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Art meets jazz at Expo68

Tim Brooks

Within the Eastern Hills Mall in Williamsville, an art and design center aims to unite creative professionals from across the region. Expo68’s current series, ‘Spontaneous Combustion: Art Meets Jazz’, features live performances in collaboration with JazzBuffalo every Thursday night through the end of the month.

Whether its dance, spoken word, or music, Expo68 looks to immerse their audience in not just what they see, but hear. Expo 68’s founder Tim Brooks has wanted to do something with jazz for a while now.

“You go to a jazz concert, and every person on stage is somebody who is an amazing artist in their own right,” said Brooks, “but then together they’re constantly working and feeding off each other and they’re doing so much improv off each other that they are creating something completely new. When it really works well, it’s like man, it’s like a big combustion of energy that just happens. That perfect moment of just… wow. It’s like amazing that you’ve got this energy that the audience can’t help but be a part of.”

So he connected with 11 local artists who produced pieces with the genre in mind. The title of the exhibit, Spontaneous Combustion, is inspired by Cannonball Adderley’s 1955 debut album.

“When you get artists collaborating it’s the same idea. The spontaneous combustion, which is why I came up with the name of the title,” said Brooks. “It’s the ultimate collaboration. I think about the arts, I think about jazz, the thing about it is, is it breaks down all barriers. It doesn’t matter how old you are. It doesn’t matter what your background is from. It’s something we all have in common. I can talk with an artist and in five minutes, I feel like I have so much in common with them. That’s so much of what the jazz community is like, that’s what the art community is like, so why not do a show that’s based on this?”

Brooks does digital work. The piece he’s done is called ‘Crash’. It alters the canoe work sculpture outside the Albright-Knox on Elmwood.

There’s also paintings, watercolors, sketches, photography— all from a diverse group of artists across the region, including Western New York Urban Arts Collective President John Baker, who as a kid was drumming before he painted.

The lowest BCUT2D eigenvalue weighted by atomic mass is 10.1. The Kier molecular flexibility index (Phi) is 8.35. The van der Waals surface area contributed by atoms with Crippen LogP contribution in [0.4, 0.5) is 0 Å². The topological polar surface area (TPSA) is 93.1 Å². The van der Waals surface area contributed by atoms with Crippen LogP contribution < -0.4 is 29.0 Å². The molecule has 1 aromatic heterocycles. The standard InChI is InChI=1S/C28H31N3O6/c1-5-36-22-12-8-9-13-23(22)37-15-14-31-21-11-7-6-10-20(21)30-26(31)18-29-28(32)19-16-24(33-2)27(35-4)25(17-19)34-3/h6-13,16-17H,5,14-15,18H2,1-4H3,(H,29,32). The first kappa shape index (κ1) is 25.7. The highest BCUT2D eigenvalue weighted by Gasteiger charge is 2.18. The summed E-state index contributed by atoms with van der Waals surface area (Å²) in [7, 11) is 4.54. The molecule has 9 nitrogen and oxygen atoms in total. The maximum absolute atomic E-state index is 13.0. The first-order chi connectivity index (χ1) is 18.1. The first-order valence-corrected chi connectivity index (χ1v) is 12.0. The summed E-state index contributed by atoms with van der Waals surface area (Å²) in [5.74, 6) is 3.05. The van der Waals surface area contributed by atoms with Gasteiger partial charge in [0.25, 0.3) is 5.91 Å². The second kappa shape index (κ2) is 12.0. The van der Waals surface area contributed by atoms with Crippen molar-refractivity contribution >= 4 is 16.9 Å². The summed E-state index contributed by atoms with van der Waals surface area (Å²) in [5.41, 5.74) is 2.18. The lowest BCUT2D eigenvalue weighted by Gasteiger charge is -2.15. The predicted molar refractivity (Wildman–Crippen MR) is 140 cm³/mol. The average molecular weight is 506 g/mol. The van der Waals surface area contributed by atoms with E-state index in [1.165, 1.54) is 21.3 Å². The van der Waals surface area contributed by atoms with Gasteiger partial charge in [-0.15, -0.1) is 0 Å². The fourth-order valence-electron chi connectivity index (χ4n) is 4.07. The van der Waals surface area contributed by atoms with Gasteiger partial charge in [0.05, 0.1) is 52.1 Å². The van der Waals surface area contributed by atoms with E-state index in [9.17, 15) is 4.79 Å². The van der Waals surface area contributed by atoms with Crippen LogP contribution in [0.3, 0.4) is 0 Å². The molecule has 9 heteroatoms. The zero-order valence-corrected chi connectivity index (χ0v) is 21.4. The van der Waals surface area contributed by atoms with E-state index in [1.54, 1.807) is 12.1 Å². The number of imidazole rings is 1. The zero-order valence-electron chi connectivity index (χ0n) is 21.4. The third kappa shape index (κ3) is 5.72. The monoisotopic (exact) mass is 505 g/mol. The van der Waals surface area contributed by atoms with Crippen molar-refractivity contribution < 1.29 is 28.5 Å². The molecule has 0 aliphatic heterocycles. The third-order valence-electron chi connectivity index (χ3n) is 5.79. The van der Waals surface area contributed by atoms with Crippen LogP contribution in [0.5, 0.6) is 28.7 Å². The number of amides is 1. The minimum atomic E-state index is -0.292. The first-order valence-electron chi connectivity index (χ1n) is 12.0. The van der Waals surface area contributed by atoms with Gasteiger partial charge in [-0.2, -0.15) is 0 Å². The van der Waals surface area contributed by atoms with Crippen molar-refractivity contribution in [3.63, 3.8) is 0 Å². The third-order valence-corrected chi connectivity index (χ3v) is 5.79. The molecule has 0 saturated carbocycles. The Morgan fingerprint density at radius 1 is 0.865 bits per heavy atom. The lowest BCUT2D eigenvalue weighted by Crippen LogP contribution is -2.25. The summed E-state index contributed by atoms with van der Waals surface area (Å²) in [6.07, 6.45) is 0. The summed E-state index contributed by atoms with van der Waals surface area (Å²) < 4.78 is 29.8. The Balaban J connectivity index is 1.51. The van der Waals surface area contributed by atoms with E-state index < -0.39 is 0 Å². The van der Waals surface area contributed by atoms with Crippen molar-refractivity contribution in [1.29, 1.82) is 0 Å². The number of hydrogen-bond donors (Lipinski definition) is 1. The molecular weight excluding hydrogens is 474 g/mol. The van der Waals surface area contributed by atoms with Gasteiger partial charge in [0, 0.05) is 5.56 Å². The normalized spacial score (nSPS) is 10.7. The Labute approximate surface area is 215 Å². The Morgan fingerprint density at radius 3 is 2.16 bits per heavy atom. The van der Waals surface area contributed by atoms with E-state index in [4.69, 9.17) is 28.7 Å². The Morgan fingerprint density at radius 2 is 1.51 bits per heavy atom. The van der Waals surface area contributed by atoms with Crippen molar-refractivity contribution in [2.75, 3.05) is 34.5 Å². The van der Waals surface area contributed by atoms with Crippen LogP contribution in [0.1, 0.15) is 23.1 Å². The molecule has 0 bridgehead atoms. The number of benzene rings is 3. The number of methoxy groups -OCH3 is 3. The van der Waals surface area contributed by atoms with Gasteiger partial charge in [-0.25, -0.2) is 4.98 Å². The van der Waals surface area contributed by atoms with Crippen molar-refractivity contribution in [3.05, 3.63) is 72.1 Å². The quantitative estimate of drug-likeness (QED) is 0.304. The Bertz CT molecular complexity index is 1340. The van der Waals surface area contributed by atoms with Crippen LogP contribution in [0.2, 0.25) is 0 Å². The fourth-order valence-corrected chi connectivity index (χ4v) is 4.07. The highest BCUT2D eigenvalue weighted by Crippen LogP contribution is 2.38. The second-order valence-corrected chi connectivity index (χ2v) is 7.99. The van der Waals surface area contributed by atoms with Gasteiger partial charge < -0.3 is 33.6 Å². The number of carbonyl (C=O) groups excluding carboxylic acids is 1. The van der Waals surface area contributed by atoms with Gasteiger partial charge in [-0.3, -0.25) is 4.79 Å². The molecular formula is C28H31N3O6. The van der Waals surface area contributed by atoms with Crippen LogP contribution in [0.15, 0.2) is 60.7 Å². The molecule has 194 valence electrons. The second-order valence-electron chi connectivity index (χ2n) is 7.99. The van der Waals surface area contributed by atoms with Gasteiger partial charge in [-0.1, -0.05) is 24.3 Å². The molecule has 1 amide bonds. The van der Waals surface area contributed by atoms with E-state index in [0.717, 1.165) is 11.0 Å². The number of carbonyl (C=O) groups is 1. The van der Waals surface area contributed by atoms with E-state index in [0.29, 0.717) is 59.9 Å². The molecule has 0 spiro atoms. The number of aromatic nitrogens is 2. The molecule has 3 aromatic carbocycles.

“I just had to make up my mind whether I wanted to be a starving musicians or a starving artist,” laughed Baker.

Credit John Baker
Jamm In - by John Baker

He often listens to artists like Rachelle Ferrell while working. It’s all part of the creative process.

“Most of us, when we are painting, working, we’re normally isolated alone to our self in our studio or wherever we work at. One of the main comfort zones we have is music,” Baker said.

“The good thing about jazz is, especially smooth jazz, is it’s continuous. It’s that consistency that you get while you’re working. You are not going up and down with the beats and everything else. It’s just something that’s soothing while you are working.”

For Brooks, it’s stuff like Miles Davis’ 1986 album Tutu that gets him going.

“I kind of get carried away by the music,” he said. “The music helps me stay hyper-focused. It keeps a mood so I can actually focus on what I’m actually trying to create with the piece. What I’m trying to say with the piece.”

Credit Betty Pitts-Foster
Kind of blue - by Betty Pitts-Foster

“I can put out the world around me. I can put out all the problems of the day because the music really keeps me focused on really what I’m feeling at the moment, which moves into the art.”

Baker, who grew up in this community, has felt for the longest time artists of color have been under-served. This exhibit offers a chance for some artists of color to expand their reach outside of downtown Buffalo.

“You can be the best artists in the world, but if nobody sees your work, what does it really mean?” Baker said.